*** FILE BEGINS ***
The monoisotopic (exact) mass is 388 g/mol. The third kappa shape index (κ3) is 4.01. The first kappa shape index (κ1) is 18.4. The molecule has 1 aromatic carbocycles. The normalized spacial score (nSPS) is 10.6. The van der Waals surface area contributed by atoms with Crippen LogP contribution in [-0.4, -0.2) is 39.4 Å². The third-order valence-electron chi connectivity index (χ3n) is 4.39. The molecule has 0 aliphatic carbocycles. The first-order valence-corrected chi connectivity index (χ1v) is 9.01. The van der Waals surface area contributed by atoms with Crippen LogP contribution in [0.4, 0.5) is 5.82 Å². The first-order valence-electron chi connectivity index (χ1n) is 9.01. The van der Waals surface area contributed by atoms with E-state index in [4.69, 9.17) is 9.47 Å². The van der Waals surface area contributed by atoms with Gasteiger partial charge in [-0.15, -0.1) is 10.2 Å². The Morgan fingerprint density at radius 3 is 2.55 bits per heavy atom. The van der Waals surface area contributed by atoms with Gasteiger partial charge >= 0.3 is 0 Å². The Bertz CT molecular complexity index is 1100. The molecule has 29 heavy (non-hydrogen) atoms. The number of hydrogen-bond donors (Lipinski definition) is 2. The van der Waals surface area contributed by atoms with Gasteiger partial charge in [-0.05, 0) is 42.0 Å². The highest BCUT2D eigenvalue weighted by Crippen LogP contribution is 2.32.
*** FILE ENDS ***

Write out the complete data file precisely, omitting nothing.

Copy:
The monoisotopic (exact) mass is 388 g/mol. The third kappa shape index (κ3) is 4.01. The first kappa shape index (κ1) is 18.4. The molecule has 1 aromatic carbocycles. The normalized spacial score (nSPS) is 10.6. The van der Waals surface area contributed by atoms with Crippen LogP contribution in [-0.4, -0.2) is 39.4 Å². The third-order valence-electron chi connectivity index (χ3n) is 4.39. The molecule has 0 aliphatic carbocycles. The first-order valence-corrected chi connectivity index (χ1v) is 9.01. The van der Waals surface area contributed by atoms with Crippen LogP contribution in [0.4, 0.5) is 5.82 Å². The first-order valence-electron chi connectivity index (χ1n) is 9.01. The van der Waals surface area contributed by atoms with E-state index in [4.69, 9.17) is 9.47 Å². The van der Waals surface area contributed by atoms with Gasteiger partial charge in [-0.15, -0.1) is 10.2 Å². The Morgan fingerprint density at radius 3 is 2.55 bits per heavy atom. The van der Waals surface area contributed by atoms with Gasteiger partial charge >= 0.3 is 0 Å². The Bertz CT molecular complexity index is 1100. The molecule has 29 heavy (non-hydrogen) atoms. The number of hydrogen-bond donors (Lipinski definition) is 2. The van der Waals surface area contributed by atoms with Gasteiger partial charge in [-0.05, 0) is 42.0 Å². The highest BCUT2D eigenvalue weighted by Crippen LogP contribution is 2.32.